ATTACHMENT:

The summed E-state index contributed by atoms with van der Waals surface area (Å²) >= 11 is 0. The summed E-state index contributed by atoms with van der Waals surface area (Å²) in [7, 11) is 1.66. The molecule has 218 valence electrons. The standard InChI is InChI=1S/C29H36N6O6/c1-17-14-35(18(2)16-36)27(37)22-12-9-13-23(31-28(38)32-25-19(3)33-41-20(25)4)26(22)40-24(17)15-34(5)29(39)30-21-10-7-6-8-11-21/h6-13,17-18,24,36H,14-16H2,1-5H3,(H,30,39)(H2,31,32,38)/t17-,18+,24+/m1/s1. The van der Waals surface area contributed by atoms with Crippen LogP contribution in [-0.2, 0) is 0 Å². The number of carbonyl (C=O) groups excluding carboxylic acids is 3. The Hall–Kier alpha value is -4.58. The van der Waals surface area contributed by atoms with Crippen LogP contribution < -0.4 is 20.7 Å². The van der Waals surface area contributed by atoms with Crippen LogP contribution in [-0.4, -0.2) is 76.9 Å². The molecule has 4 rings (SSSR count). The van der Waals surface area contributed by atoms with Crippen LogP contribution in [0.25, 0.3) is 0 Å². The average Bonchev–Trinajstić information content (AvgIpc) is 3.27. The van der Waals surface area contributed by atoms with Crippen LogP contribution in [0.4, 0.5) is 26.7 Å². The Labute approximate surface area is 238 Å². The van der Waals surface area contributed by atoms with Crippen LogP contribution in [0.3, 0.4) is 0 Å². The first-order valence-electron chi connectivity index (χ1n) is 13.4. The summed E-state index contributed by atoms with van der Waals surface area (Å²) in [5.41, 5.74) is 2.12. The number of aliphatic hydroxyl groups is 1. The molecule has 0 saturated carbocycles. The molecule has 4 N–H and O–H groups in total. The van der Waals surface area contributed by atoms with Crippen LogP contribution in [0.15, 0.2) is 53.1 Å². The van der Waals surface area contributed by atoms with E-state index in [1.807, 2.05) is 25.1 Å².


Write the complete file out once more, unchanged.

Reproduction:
The summed E-state index contributed by atoms with van der Waals surface area (Å²) >= 11 is 0. The summed E-state index contributed by atoms with van der Waals surface area (Å²) in [7, 11) is 1.66. The molecule has 218 valence electrons. The standard InChI is InChI=1S/C29H36N6O6/c1-17-14-35(18(2)16-36)27(37)22-12-9-13-23(31-28(38)32-25-19(3)33-41-20(25)4)26(22)40-24(17)15-34(5)29(39)30-21-10-7-6-8-11-21/h6-13,17-18,24,36H,14-16H2,1-5H3,(H,30,39)(H2,31,32,38)/t17-,18+,24+/m1/s1. The van der Waals surface area contributed by atoms with Crippen LogP contribution in [-0.2, 0) is 0 Å². The number of carbonyl (C=O) groups excluding carboxylic acids is 3. The Hall–Kier alpha value is -4.58. The van der Waals surface area contributed by atoms with Crippen LogP contribution < -0.4 is 20.7 Å². The van der Waals surface area contributed by atoms with Crippen LogP contribution in [-0.4, -0.2) is 76.9 Å². The molecule has 4 rings (SSSR count). The van der Waals surface area contributed by atoms with Crippen LogP contribution in [0.25, 0.3) is 0 Å². The average Bonchev–Trinajstić information content (AvgIpc) is 3.27. The van der Waals surface area contributed by atoms with Crippen LogP contribution in [0.4, 0.5) is 26.7 Å². The Labute approximate surface area is 238 Å². The van der Waals surface area contributed by atoms with Crippen LogP contribution in [0.3, 0.4) is 0 Å². The first-order valence-electron chi connectivity index (χ1n) is 13.4. The summed E-state index contributed by atoms with van der Waals surface area (Å²) in [5.41, 5.74) is 2.12. The number of aliphatic hydroxyl groups is 1. The molecule has 0 saturated carbocycles. The molecule has 4 N–H and O–H groups in total. The van der Waals surface area contributed by atoms with Crippen LogP contribution in [0.15, 0.2) is 53.1 Å². The van der Waals surface area contributed by atoms with E-state index in [1.807, 2.05) is 25.1 Å².